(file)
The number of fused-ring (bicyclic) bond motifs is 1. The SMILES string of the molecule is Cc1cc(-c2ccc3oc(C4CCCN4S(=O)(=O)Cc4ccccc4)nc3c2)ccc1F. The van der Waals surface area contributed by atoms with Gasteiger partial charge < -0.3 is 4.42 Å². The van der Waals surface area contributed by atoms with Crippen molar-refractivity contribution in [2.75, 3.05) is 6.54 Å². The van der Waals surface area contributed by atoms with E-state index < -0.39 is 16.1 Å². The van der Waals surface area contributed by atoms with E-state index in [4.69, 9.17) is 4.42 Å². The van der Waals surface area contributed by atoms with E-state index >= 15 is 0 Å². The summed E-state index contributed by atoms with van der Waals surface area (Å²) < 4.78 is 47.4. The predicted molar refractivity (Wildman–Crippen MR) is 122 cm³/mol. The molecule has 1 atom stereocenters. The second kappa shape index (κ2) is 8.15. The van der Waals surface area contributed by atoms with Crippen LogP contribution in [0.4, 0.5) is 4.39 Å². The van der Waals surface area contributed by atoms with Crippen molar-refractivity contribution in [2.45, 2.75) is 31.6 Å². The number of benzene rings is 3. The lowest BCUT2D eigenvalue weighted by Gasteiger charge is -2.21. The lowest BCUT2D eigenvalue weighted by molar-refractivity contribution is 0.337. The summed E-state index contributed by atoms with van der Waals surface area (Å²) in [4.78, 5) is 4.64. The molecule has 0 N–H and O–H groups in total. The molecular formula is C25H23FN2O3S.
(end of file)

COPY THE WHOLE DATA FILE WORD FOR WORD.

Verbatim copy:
The number of fused-ring (bicyclic) bond motifs is 1. The SMILES string of the molecule is Cc1cc(-c2ccc3oc(C4CCCN4S(=O)(=O)Cc4ccccc4)nc3c2)ccc1F. The van der Waals surface area contributed by atoms with Gasteiger partial charge < -0.3 is 4.42 Å². The van der Waals surface area contributed by atoms with Crippen molar-refractivity contribution in [2.75, 3.05) is 6.54 Å². The van der Waals surface area contributed by atoms with E-state index < -0.39 is 16.1 Å². The van der Waals surface area contributed by atoms with E-state index in [4.69, 9.17) is 4.42 Å². The van der Waals surface area contributed by atoms with E-state index >= 15 is 0 Å². The summed E-state index contributed by atoms with van der Waals surface area (Å²) < 4.78 is 47.4. The predicted molar refractivity (Wildman–Crippen MR) is 122 cm³/mol. The molecule has 1 atom stereocenters. The second kappa shape index (κ2) is 8.15. The van der Waals surface area contributed by atoms with Crippen LogP contribution in [0.4, 0.5) is 4.39 Å². The van der Waals surface area contributed by atoms with Crippen molar-refractivity contribution in [2.45, 2.75) is 31.6 Å². The number of benzene rings is 3. The lowest BCUT2D eigenvalue weighted by Gasteiger charge is -2.21. The lowest BCUT2D eigenvalue weighted by molar-refractivity contribution is 0.337. The summed E-state index contributed by atoms with van der Waals surface area (Å²) in [4.78, 5) is 4.64. The molecule has 0 N–H and O–H groups in total. The molecular formula is C25H23FN2O3S.